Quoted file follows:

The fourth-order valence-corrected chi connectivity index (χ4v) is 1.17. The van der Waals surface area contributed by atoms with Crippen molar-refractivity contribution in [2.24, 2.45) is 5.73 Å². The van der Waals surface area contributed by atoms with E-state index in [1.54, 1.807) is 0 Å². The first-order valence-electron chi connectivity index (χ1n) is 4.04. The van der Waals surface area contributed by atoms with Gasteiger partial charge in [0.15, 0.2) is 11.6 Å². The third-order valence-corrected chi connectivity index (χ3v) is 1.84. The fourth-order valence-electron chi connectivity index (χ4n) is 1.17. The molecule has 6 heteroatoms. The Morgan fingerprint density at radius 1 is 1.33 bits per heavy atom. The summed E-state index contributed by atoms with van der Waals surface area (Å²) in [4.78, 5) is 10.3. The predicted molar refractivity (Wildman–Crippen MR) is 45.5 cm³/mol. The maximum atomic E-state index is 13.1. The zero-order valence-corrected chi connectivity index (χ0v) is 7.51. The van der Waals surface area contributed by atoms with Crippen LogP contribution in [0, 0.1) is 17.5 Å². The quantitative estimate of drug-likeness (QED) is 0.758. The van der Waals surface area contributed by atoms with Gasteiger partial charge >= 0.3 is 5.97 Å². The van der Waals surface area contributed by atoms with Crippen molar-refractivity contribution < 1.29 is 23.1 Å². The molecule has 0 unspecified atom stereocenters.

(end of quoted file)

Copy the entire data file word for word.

The fourth-order valence-corrected chi connectivity index (χ4v) is 1.17. The van der Waals surface area contributed by atoms with Crippen molar-refractivity contribution in [2.24, 2.45) is 5.73 Å². The van der Waals surface area contributed by atoms with E-state index in [1.54, 1.807) is 0 Å². The first-order valence-electron chi connectivity index (χ1n) is 4.04. The van der Waals surface area contributed by atoms with Gasteiger partial charge in [0.15, 0.2) is 11.6 Å². The third-order valence-corrected chi connectivity index (χ3v) is 1.84. The fourth-order valence-electron chi connectivity index (χ4n) is 1.17. The molecule has 6 heteroatoms. The Morgan fingerprint density at radius 1 is 1.33 bits per heavy atom. The summed E-state index contributed by atoms with van der Waals surface area (Å²) in [4.78, 5) is 10.3. The predicted molar refractivity (Wildman–Crippen MR) is 45.5 cm³/mol. The maximum atomic E-state index is 13.1. The zero-order valence-corrected chi connectivity index (χ0v) is 7.51. The van der Waals surface area contributed by atoms with Crippen LogP contribution in [0, 0.1) is 17.5 Å². The quantitative estimate of drug-likeness (QED) is 0.758. The van der Waals surface area contributed by atoms with Gasteiger partial charge >= 0.3 is 5.97 Å². The van der Waals surface area contributed by atoms with Crippen molar-refractivity contribution < 1.29 is 23.1 Å². The molecule has 0 unspecified atom stereocenters.